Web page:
FCE Accuracy: Why should I care?

[fa icon="calendar'] Apr 5, 2022 11:53:55 AM / by Erin Norton

When doing Functional Capacity Evaluations (FCE) some clinicians and FCE vendors pull a bit of a testing protocol from here and a bit of another from there, slap it together and call it a defensible, functional test. While that might get the job done, is it an accurate test? And what makes a test accurate anyway?

Test accuracy is affected by its reliability and validity.

What is reliability? Miriam Webster defines reliability as the extent to which an experiment, test or measuring procedure yields the same results on repeated trials.

Test reliability can be determined by answer this important question: Does the test produce consistent results?

Without consistent results, you don’t know which test result is the right one. You can’t have an accurate test that’s inconsistent. There are two types of consistency:

  • If two different clinicians conduct the test on the same person, do they get the same test results? (Inter-rater reliability)
  • If the same person takes the test twice, do they get the same test results? (intra-rater reliability)

Even if the test results are consistent, the test still may not be accurate. If someone consistently adds 2+2 and says that equals 5, the result is not accurate even though it’s consistent. To fully establish accuracy, you need to look at validity.

What is Validity? The state of being acceptable according to the law; the quality of being well- grounded, sound, or correct. In an FCE, the validity question becomes: Can we accurately determine the level of work that an individual can perform safely?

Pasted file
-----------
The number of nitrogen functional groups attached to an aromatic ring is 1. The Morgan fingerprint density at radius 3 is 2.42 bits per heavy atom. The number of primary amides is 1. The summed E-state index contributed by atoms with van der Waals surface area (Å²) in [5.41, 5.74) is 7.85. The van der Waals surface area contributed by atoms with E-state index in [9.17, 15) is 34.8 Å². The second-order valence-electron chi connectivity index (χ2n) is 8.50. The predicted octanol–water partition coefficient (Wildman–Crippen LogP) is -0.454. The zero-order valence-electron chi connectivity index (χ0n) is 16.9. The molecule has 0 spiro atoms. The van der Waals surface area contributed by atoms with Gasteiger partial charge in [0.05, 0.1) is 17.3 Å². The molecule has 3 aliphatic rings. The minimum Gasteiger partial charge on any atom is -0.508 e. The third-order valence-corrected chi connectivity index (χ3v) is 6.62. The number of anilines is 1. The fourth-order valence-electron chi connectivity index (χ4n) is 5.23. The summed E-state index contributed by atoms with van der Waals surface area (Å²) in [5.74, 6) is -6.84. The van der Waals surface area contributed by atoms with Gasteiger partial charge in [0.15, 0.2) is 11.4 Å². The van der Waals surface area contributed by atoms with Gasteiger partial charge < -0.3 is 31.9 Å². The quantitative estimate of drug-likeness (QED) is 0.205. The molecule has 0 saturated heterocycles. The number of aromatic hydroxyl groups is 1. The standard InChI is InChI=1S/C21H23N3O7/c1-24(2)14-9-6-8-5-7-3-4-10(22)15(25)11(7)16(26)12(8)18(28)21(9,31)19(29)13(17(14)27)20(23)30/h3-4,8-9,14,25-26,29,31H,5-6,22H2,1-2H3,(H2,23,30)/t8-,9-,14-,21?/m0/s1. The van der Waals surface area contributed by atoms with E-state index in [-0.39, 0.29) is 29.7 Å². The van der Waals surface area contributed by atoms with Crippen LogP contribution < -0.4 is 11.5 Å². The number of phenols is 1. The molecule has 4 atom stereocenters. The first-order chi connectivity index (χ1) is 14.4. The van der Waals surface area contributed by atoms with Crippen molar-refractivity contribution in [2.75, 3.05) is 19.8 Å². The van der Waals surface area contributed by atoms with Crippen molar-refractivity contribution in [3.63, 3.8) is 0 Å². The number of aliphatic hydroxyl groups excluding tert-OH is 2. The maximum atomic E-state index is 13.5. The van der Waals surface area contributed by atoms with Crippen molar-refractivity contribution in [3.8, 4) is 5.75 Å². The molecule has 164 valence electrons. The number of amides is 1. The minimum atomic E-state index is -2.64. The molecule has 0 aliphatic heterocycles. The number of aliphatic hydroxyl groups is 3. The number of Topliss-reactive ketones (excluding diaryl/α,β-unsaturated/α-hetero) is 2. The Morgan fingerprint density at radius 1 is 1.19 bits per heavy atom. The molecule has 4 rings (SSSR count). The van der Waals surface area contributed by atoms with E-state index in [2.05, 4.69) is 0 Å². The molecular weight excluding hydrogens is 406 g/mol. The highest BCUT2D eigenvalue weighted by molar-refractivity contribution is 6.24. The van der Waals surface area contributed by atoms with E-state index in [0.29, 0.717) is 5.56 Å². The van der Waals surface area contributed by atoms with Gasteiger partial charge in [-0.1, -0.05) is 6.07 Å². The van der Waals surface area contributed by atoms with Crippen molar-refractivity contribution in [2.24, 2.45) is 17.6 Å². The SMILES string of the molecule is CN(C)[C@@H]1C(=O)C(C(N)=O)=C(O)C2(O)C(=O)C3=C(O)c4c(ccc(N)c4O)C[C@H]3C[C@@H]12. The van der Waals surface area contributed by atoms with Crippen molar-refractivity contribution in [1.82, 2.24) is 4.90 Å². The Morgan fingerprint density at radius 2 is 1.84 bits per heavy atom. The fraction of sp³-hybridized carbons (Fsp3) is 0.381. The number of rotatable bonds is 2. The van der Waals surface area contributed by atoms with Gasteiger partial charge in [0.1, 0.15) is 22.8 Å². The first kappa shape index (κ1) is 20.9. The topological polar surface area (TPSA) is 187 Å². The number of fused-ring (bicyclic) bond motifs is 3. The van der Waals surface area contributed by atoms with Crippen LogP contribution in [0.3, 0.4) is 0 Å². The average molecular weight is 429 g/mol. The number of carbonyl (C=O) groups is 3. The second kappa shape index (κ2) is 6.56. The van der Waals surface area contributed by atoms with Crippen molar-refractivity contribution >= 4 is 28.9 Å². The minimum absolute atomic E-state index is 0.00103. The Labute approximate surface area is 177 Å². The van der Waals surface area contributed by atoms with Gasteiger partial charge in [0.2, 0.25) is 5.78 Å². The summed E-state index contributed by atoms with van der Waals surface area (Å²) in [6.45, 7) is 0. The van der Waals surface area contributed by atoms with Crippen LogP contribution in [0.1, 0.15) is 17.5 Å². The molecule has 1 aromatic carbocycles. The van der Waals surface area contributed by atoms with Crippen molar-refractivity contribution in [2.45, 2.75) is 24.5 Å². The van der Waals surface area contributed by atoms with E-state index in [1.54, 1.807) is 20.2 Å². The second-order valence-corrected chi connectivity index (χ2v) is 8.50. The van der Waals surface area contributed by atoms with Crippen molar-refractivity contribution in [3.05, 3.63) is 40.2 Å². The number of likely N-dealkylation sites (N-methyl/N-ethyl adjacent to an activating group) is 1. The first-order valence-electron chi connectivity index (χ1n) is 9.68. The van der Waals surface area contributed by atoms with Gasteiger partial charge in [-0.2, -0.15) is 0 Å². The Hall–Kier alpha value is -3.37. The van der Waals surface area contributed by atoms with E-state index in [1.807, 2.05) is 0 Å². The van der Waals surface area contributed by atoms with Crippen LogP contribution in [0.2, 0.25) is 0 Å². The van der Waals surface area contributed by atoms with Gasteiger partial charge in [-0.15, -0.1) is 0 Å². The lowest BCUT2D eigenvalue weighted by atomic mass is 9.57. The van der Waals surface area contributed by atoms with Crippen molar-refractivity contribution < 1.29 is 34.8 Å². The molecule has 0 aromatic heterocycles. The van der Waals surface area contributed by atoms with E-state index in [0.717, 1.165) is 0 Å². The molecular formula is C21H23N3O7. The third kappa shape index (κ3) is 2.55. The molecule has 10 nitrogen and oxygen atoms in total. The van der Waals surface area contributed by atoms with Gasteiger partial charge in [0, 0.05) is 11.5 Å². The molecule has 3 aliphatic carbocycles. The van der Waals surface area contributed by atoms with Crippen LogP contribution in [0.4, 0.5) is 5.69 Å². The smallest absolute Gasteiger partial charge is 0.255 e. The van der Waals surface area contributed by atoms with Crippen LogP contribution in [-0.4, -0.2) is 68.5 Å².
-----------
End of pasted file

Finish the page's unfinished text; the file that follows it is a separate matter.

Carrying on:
For example: If the test result indicates that an individual can lift 50 lbs. without getting injured, is there evidence that this result holds true 1 month, 6 months, 1 year, 2 years down the line?

Confusion between Validity and Sincerity of Effort. Unfortunately, some early commercial providers of FCEs started using the term “validity” to refer to sincerity of effort. Their reports state “this FCE is invalid” or “this FCE is conditionally valid” due to client self-limiting behavior (stopping before a maximum is reached).

Validity is not a measure of the client’s sincerity of effort. Test validity is established through research and does not change with client self-limiting. If the client self- imits on many tasks of the test, then it becomes a test of what the person is willing to do. Sincerity of Effort will be discussed in a subsequent post.

Why is accuracy important in Functional Capacity Evaluations? In FCEs, we are testing for a brief period of time and test results must be extrapolated or projected to the full work day/work week.

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But Not all Validity is Created Equal.

There are a variety of ways to demonstrate validity and not all forms of validity are equally robust when it comes to defensibility. So, it’s important to understand the types of validity.

Content/Face validity answers the question: Does the test include all the things it should include? Does it measure the appropriate physical demands of work?

face

Content/Face validity is the weakest form of validity and, by itself, is not enough to establish full validity of the test. But it’s the only validation that most commercial FCE vendors have.